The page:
A vital facility catering for some of Ireland’s most seriously ill children has been dragged into the 21st century after big-hearted private donors stepped in to fill a Government funding hole.
From today, cardiac patients at Our Lady’s Hospital for Sick Children in Crumlin, Dublin, will be treated at the newly opened 27-bed children’s heart centre.
The ward, which cost €4.5m to develop, replaces the antiquated St Teresa’s unit, which was built in the 1940s and has been regularly criticised for its lack of resources and space for seriously ill children.
Among the problems were the fact just seven heart monitors were available for 25 patients and that new mothers — half of whom had given birth within two weeks — were asked to sleep on the floor while their children received help because of the cramped conditions.
While the Department of Health planned to fund a replacement development in 2008, the economic crash and the suggestion the issue would be resolved by the still-awaited new national children’s hospital meant the cash injection was shelved.
However, after a campaign by the hospital’s Children’s Medical and Research Foundation, donors ranging from former patients to sports stars came forward to provide the necessary money, resulting in the opening of the state-of-the-art ward today.
Consultant paediatric cardiologist, Dr Orla Franklin, said the money has been used to provide dedicated heart monitors for every patient, individual rooms for families to sleep next to their children and storage space for parents who need to spend lengthy periods at the ward. A specially designed playground for children who have undergone open heart surgery, flat screen TVs and spaces for parents to work while living at the unit have also been developed.
Dr Franklin said the improvements are vital to providing real patient care.
Mother-of-three Tara Moore, whose four-year-old daughter Holly is being treated at the hospital and will eventually need a heart transplant, said the old unit was a “crazy” scenario which “just made the whole situation harder”.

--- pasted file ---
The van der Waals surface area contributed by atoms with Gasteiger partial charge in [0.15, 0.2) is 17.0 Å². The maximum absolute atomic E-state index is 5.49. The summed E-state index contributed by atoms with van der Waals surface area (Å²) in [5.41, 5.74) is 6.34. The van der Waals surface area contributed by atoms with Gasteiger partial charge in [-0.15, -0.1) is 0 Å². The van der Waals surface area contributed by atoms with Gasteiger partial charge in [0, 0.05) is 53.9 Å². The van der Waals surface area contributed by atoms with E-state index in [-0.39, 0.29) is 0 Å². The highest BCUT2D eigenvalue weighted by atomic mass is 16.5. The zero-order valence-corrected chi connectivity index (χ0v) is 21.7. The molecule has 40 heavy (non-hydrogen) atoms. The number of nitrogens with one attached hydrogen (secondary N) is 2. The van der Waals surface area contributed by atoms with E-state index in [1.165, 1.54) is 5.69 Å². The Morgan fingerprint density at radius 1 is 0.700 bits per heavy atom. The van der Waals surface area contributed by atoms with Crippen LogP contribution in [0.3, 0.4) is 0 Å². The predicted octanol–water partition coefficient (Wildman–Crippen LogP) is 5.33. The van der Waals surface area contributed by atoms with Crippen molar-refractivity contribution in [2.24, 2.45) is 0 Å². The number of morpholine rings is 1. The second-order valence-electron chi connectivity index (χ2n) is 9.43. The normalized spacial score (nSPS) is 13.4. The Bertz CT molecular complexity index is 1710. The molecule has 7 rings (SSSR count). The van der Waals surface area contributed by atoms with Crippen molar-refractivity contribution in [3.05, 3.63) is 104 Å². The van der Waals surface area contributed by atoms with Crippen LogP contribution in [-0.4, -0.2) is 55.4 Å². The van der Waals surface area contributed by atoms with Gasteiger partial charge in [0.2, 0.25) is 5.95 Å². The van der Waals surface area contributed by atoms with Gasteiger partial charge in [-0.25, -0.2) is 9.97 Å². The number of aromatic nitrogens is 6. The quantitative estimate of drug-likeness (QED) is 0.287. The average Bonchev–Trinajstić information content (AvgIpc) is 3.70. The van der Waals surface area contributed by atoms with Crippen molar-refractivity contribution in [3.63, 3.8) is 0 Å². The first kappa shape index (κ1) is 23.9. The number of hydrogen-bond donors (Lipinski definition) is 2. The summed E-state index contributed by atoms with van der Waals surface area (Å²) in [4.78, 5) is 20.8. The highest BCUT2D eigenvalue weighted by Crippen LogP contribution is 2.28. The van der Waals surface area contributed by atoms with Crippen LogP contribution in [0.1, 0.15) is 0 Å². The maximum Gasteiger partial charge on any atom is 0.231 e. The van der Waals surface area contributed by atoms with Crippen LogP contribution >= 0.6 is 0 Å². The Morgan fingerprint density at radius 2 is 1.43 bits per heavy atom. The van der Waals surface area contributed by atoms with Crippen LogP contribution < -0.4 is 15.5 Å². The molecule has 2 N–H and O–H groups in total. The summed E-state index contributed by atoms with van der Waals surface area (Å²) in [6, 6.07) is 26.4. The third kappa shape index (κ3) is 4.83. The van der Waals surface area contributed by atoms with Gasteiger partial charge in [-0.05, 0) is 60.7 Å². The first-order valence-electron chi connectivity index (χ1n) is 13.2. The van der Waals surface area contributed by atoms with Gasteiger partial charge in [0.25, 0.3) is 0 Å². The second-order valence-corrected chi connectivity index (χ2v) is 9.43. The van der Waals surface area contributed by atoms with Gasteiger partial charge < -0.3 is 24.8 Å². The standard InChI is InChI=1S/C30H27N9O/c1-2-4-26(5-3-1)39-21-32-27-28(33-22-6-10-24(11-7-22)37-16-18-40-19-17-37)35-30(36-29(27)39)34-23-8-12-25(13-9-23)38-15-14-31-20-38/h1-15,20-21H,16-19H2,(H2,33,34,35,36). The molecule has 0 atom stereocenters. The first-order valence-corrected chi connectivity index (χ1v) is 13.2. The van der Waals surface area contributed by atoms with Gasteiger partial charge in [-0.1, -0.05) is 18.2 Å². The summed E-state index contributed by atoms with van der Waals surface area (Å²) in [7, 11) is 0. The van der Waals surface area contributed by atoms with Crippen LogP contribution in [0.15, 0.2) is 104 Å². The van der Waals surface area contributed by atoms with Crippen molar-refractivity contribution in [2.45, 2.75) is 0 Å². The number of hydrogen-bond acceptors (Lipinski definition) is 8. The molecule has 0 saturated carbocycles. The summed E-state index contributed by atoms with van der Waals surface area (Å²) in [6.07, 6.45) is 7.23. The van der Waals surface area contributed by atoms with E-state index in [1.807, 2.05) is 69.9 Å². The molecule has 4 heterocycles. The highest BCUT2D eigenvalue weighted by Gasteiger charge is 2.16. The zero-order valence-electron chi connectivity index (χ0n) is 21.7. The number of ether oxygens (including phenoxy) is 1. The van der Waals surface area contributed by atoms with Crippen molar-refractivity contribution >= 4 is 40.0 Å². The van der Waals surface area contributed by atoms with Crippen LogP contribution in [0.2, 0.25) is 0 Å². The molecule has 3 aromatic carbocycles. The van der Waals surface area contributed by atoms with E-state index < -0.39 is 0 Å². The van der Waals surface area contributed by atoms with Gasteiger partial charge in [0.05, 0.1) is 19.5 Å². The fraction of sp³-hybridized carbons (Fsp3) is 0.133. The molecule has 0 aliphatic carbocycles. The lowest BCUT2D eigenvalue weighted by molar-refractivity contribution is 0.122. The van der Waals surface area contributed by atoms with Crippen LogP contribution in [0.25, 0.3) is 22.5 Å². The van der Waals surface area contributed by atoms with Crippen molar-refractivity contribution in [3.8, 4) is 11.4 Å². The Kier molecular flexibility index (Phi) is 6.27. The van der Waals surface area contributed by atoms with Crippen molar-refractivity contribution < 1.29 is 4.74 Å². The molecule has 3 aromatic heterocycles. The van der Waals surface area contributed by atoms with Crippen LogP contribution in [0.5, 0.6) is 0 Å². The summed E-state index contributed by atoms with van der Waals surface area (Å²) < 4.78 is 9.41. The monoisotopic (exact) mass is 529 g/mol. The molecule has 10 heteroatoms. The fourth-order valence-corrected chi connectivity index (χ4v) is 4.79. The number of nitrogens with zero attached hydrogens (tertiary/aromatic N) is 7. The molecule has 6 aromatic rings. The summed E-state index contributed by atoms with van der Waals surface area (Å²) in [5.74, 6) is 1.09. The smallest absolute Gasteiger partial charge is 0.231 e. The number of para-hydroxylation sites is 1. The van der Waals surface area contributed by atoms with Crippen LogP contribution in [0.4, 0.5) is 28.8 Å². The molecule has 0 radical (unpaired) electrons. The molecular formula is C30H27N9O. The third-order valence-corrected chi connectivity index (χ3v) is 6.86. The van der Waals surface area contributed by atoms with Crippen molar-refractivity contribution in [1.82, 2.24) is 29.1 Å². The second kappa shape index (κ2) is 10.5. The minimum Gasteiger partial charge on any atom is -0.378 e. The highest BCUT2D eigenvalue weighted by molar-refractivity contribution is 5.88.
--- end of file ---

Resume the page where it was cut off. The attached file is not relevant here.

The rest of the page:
The unit was developed by architect David Petherbridge, who saw the inadequacies of the old facility when his daughter Hannah — now a healthy six-year-old in junior infants — was born in 2007.
The sheer lack of space and resources in the old Crumlin cardiac unit meant there were just seven heart monitor machines to cater for 25 seriously ill children.
Consultant paediatric cardiologist Dr Orla Franklin made the revelation during a tour of the new state-of-the-art replacement for the old facility, which opens today.
The medic said the antiquated St Teresa’s unit was built in the 1940s and put patients, families and even staff in traumatic situations. Dr Franklin said physicians had to effectively fight each other to ensure their patients received heart monitors.
Parents including mothers who had just given birth, were also forced to sleep on the floor near their children while the cramped spaces significantly increased the chances of infections which could prove fatal for some children. Initial Department of Health plans to revamp the unit were shelved in 2008, meaning private donors had to pay for the lifesaving reforms.
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